Baby Face (1933). What could be better than watching Barbara Stanwyck sleep her way to the top? Even by today's standards Baby Face would be a shocker. We meet Stanwyck living at home with dear old dad. He's her pimp. This arrangement doesn't suit her and she leaves for the big city. Using her sexual charms Stanwyck seduces man after man on progressively higher rungs of the corporate ladder until she's on top of the world, pa. Baby Face is the quintessential pre code film and its terrific fare by any standard. Get to this classic sooner rather than later.

Wild Boys of the Road (1933). Coming soon to DVD (unless you're reading this after March 24 in which case it's available now). One of the things they did particularly well in the pre code days was produce powerful social commentary. This William Wellman film is a prime example. It's Depression-ravaged America and some youngsters have left the squalid poverty of home to try their luck on the road. All is not peaches and cream. Wild Boys is a film of gritty reality and provides a vivid look back at the early 1930's.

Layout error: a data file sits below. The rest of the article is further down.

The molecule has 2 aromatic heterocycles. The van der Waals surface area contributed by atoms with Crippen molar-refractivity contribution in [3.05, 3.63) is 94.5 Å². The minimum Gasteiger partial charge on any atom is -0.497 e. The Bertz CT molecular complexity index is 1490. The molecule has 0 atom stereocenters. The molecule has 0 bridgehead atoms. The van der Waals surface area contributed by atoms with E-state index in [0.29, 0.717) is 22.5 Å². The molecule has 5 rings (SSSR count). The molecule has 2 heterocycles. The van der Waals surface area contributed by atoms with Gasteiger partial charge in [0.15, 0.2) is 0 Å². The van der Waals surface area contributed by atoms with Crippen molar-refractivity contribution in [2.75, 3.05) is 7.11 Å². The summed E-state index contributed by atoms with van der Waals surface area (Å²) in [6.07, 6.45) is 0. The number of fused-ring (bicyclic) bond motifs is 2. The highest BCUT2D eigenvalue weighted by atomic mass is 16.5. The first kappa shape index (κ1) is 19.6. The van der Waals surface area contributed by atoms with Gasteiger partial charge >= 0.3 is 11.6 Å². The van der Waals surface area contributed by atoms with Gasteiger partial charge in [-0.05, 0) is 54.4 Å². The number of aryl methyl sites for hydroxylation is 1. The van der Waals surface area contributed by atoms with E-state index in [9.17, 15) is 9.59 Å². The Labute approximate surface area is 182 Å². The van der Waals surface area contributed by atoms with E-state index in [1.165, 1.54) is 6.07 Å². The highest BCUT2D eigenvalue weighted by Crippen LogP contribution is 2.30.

All Quiet on the Western Front (1930). It wasn't just about sex in the pre code era. War pictures were far more realistic. Almost 80 years later this is still one of the great war films ever made. It is an unflinching cinematic version of Erich Maria Remarque's fantastic book. War is not glorified but shown as the terrifying slaughter it really is. Nothing sentimental here.

Night Nurse (1931). If you are at all like me and love Stanwyck and Joan Blondell this is not to be missed. They spend a lot of time undressing (no, actually nudity mind you, but sexy). However Night Nurse is not about sex. This is an entertaining crime drama with Stanwyck in the title role. A menacing young Clark Gable (sans mustache) plays a sinister chauffeur. Another from the great director William Wellman.